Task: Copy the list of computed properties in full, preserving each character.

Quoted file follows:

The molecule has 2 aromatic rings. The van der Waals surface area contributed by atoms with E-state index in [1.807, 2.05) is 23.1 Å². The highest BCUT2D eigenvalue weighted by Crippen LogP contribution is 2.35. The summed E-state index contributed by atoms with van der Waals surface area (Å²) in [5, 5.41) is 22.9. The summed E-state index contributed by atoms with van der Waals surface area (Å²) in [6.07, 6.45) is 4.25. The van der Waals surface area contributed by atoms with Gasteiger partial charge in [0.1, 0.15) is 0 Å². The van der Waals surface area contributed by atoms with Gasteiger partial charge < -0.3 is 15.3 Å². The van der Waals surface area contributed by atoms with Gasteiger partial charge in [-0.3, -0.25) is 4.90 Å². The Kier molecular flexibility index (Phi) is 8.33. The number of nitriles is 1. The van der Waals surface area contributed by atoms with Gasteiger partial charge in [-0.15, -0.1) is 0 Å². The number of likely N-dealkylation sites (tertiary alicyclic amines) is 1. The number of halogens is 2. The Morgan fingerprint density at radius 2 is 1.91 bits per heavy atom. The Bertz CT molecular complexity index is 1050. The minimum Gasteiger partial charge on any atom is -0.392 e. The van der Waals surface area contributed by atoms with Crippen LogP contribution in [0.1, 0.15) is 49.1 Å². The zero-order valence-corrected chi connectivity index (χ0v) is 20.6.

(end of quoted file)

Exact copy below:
The molecule has 2 aromatic rings. The van der Waals surface area contributed by atoms with E-state index in [1.807, 2.05) is 23.1 Å². The highest BCUT2D eigenvalue weighted by Crippen LogP contribution is 2.35. The summed E-state index contributed by atoms with van der Waals surface area (Å²) in [5, 5.41) is 22.9. The summed E-state index contributed by atoms with van der Waals surface area (Å²) in [6.07, 6.45) is 4.25. The van der Waals surface area contributed by atoms with Gasteiger partial charge in [0.1, 0.15) is 0 Å². The van der Waals surface area contributed by atoms with Gasteiger partial charge < -0.3 is 15.3 Å². The van der Waals surface area contributed by atoms with Gasteiger partial charge in [-0.3, -0.25) is 4.90 Å². The Kier molecular flexibility index (Phi) is 8.33. The number of nitriles is 1. The van der Waals surface area contributed by atoms with Gasteiger partial charge in [-0.15, -0.1) is 0 Å². The number of likely N-dealkylation sites (tertiary alicyclic amines) is 1. The number of halogens is 2. The Morgan fingerprint density at radius 2 is 1.91 bits per heavy atom. The Bertz CT molecular complexity index is 1050. The minimum Gasteiger partial charge on any atom is -0.392 e. The van der Waals surface area contributed by atoms with Crippen LogP contribution in [0.1, 0.15) is 49.1 Å². The zero-order valence-corrected chi connectivity index (χ0v) is 20.6.